Of course civil wars and belligerent wars of conquest pre-date the domination of the capitalist mode of production. Since the dawn of civilisations, ruling elites, supported primarily by agricultural surpluses, have sought to extend their ability to exploit people and resources and have done so in order to accumulate and consume the wealth produced by human communities. To do so, they have often had to fight each other in order to assert their domination and control. The elites of the capitalist mode of production, therefore, did not invent continental scale wars. However, the advent of the capitalist mode of production, has added a qualitative and quantitative twist to the ancient personal motivation for elite conquest and particularly since this mode began to dominate.
First of all, under the capitalist mode of production the motivation of greed has spread to a new and more extensive economic and financial class among the elite – the big capitalists and small capitalists (bourgeoisie and petite bourgeoisie). In addition these two classes, have along with the middle classes, increased their membership by a considerable degree and have managed to dominate social and political discourse along with political power. Second, in addition to this individual and bourgeois class-wide greed the particular existential motivation, noted above also emanates from the economic necessities contingent upon the capitalist mode of production.
This existential driving force arises as a consequence of the necessary investment requirements of those who own and invest capital in commodity production or circulation. That is to say the dominating need for an incremental return on their investments ie., the requirement for profit on capital. Third, the industrial and scientific techniques introduced by capitalism enabled the mass-production of advanced weapons of destruction and in this way assured the massive loss of life among the estimated total of 9 million plus men recruited to fight each other to the death.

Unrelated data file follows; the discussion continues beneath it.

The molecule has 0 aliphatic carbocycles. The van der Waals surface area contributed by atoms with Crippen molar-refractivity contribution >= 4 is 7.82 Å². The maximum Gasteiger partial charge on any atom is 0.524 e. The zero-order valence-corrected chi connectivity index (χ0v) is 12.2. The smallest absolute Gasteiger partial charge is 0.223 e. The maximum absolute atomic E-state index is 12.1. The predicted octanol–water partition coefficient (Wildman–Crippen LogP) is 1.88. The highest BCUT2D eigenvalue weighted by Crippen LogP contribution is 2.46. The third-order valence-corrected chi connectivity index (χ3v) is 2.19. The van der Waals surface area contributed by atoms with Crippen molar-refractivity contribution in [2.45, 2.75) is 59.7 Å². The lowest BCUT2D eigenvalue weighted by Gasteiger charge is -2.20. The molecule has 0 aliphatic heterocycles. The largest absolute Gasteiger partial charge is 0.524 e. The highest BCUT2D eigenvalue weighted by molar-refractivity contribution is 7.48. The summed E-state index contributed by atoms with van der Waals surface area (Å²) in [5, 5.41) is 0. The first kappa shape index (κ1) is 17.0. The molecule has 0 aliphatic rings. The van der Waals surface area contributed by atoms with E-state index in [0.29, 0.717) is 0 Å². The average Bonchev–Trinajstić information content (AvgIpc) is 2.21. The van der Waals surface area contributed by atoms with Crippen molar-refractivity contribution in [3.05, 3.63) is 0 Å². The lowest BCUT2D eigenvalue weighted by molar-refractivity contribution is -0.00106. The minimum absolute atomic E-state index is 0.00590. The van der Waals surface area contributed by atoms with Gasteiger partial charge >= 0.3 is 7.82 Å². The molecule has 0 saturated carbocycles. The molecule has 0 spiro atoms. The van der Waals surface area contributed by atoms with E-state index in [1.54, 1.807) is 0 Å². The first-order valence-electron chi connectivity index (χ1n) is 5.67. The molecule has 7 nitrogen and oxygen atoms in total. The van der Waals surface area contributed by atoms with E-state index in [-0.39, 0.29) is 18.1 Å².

Capitalisms ‘inner’ need for economic expansion.
This necessity for the continual expansion of production and return on capital arises because under the capitalist mode of production, production is undertaken to create and augment existing wealth (as money capital), by producing – and selling – commodities and services which contain surplus-value. To maintain and/or augment their capital, capitalists need not only to produce such ‘goods’ as quickly as possible but to successfully sell them. However, once the goods and services they manufacture have exceeded the numbers that can be sold locally, they are compelled to try to sell them elsewhere or suffer loss.
Therefore, when the home market is saturated, foreign markets are sought. They are even invaded where new markets do not volunteer to accept these surplus goods. In order to effect a return on investment of capital, the productive capacities of capitalist industries are continually enlarged and extended creating more and more commodities hence the need for more and more outlets. In order to preserve and augment capital via surplus-value extracted from the labouring population, the aim is that the entire mass of commodities should be sold. Under the capitalist mode of production there is therefore a;